>   books  >   en  >   ecf  >   214  >   books  >   en  >   ecf  >   214

Nicene and Post-Nicene Fathers, Ser. II, Vol. XIV:
The Sixth Ecumenical Council.  The Third Council of Constantinople.: The Letter of Agatho, Pope of Old Rome, to the Emperor, and the Letter of Agatho and of 125 Bishops of the Roman Synod, Addressed to the Sixth Council.  Introductory Note.

Early Church Fathers  Index     

p. 328 The Letter of Agatho, Pope of Old Rome, to the Emperor, and the Letter of Agatho and of 125 Bishops of the Roman Synod, Addressed to the Sixth Council.

(Read at the Fourth Session, November 15, at the request of George, Patriarch of Constantinople and his Suffragans.)

Introductory Note.

(Bossuet, Defensio Cler. Gal. Lib. VII., cap. xxiv.)

All the fathers spoke one by one, and only after examination were the letters of St. Agatho and the whole Western Council approved.  Agatho, indeed, and the Western Bishops put forth their decrees thus [‘We have directed persons from our humility to your valour protected of God, which shall offer to you the report of us all, that is, of all the Bishops in the Northern or Western Regions, in which too we have summed up the confession of our Apostolic Faith, yet 326 ] not as those who wished to contend about these things as being uncertain, but, being certain and unchangeable to see them forth in a brief definition, [suppliantly beseeching you that, by the favour of your sacred majesty, you would command these same things to be preached to all, and to have force with all.’]  Undoubtedly, therefore, so far as in them lay, they defined the matter.  The question was, whether the other Churches throughout the world would agree, and a matter so great was only made clear after Episcopal examination.  But the high, magnificent, yet true expressions, which St. Agatho had used of his See, namely, that resting on the promise of the Lord it had never turned aside from the path of truth, and that its Pontiffs, the predecessors of Agatho, who were charged in the person of Peter to strengthen their brethren, had ever discharged that office, this the Fathers of the Council hear and receive.  But not the less they examine the matter, they inquire into the decrees of Roman Pontiffs, and, after inquiry held, approve Agatho’s decrees, condemn those of Honorius:  a certain proof that they did not understand Agatho’s expressions as if it were necessary to receive without discussion every decree of Roman Pontiffs even de fide, inasmuch as they are subjected to the supreme and final examination of a General Council:  but as if these expressions taken as a whole, in their total, hold good in the full and complete succession of Peter, as we have often said, and in its proper place shall say at greater length.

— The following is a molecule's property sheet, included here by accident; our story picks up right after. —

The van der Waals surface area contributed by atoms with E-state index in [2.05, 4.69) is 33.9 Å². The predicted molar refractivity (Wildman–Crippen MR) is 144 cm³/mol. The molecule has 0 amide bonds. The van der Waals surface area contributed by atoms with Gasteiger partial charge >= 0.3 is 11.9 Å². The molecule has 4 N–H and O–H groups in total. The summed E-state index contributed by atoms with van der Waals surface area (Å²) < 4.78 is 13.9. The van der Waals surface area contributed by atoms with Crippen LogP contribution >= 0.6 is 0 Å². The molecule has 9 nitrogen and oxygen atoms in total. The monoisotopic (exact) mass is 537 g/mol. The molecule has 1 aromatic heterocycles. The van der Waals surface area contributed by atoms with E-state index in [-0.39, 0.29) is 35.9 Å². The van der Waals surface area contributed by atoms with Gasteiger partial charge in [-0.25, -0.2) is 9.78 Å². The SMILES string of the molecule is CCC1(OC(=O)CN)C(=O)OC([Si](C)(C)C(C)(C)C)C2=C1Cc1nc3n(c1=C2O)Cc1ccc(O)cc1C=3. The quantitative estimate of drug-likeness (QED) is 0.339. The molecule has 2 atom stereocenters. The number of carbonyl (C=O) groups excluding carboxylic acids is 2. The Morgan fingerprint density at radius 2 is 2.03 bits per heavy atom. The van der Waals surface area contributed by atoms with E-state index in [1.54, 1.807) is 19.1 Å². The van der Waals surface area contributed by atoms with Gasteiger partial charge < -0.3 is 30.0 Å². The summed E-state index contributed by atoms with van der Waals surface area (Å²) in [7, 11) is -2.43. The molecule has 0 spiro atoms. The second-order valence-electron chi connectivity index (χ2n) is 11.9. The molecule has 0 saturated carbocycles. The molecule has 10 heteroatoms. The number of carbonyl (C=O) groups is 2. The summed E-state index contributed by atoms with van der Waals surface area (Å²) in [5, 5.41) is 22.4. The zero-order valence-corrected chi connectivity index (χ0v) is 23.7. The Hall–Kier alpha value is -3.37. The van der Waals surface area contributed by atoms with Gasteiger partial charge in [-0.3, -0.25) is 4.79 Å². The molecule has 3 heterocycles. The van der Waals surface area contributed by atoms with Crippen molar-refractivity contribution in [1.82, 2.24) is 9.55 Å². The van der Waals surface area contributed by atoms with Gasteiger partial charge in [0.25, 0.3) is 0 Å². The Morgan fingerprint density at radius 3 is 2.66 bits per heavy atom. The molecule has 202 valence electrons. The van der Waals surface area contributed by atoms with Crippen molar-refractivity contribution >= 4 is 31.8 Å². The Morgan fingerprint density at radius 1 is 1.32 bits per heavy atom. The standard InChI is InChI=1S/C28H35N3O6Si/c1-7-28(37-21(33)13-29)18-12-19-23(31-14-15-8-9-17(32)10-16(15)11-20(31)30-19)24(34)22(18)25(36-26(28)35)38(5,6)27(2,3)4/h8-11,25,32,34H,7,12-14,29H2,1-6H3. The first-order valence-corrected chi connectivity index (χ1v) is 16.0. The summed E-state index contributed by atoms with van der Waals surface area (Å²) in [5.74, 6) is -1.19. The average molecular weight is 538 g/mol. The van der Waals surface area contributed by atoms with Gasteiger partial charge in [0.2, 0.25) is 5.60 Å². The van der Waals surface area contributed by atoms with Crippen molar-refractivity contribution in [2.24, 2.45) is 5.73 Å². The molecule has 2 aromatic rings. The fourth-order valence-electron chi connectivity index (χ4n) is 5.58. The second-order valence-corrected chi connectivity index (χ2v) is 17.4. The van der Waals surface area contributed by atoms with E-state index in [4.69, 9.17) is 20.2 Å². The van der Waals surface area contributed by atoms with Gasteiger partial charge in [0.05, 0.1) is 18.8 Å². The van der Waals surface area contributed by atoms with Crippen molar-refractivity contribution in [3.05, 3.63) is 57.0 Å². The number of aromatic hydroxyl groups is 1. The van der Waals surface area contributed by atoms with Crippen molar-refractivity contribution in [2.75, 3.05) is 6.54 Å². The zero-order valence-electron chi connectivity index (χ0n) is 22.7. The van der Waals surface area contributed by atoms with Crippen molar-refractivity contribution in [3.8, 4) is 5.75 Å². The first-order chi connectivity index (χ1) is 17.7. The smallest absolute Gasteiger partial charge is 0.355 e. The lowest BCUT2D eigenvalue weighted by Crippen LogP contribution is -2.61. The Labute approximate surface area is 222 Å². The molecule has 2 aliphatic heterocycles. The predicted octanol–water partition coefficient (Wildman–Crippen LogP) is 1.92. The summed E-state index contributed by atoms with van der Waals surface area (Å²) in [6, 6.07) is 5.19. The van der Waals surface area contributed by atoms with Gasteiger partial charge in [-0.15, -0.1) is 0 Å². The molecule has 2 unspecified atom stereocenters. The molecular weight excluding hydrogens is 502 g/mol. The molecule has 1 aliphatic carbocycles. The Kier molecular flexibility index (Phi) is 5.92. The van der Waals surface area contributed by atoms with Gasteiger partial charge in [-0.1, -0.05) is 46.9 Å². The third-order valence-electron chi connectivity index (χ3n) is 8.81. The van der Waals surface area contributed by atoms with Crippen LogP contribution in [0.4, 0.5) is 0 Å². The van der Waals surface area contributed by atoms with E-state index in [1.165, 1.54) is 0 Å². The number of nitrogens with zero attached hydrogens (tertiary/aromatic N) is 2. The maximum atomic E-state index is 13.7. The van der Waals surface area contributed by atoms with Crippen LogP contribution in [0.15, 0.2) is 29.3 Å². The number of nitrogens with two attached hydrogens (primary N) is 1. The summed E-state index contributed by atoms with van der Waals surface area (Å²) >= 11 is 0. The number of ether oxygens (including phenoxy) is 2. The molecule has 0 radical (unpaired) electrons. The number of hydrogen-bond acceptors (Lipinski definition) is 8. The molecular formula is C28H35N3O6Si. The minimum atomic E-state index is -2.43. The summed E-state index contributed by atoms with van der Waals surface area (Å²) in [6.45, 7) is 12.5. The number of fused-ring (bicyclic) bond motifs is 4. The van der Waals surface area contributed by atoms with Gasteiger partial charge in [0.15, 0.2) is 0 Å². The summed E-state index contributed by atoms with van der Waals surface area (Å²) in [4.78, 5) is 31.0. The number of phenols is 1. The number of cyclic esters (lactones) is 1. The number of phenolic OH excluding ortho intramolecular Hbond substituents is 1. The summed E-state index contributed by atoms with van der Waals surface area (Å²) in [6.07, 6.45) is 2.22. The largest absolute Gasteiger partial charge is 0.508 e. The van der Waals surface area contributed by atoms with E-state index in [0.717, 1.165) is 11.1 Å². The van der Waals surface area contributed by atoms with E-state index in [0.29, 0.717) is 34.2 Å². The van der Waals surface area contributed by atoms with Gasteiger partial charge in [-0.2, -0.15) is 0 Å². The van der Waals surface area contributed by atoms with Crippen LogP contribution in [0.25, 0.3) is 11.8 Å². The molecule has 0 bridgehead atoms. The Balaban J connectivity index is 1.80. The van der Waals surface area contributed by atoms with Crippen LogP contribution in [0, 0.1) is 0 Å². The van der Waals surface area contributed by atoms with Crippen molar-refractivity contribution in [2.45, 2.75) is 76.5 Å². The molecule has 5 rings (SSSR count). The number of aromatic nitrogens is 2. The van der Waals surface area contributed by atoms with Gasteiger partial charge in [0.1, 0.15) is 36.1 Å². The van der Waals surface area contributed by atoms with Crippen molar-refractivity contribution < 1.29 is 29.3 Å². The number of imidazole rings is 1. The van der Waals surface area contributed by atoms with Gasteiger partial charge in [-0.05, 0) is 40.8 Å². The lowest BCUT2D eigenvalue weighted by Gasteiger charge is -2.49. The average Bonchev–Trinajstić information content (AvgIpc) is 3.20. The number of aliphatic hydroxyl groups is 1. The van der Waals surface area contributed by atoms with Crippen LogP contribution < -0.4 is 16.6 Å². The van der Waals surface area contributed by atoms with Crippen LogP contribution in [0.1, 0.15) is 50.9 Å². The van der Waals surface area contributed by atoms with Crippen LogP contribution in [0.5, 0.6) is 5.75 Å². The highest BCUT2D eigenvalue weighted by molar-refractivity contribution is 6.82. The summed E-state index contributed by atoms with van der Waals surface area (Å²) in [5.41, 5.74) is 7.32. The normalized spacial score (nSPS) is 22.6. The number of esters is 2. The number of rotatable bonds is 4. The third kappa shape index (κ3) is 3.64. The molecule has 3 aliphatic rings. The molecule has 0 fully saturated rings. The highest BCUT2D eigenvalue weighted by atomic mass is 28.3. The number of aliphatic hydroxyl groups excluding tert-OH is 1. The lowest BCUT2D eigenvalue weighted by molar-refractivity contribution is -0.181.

The words in brackets are not quoted by Bossuet.

Next: The Letter of Pope Agatho.

Bible | Daily Readings | Agbeya | Books | Lyrics | Gallery | Media | Links

Short URL (link):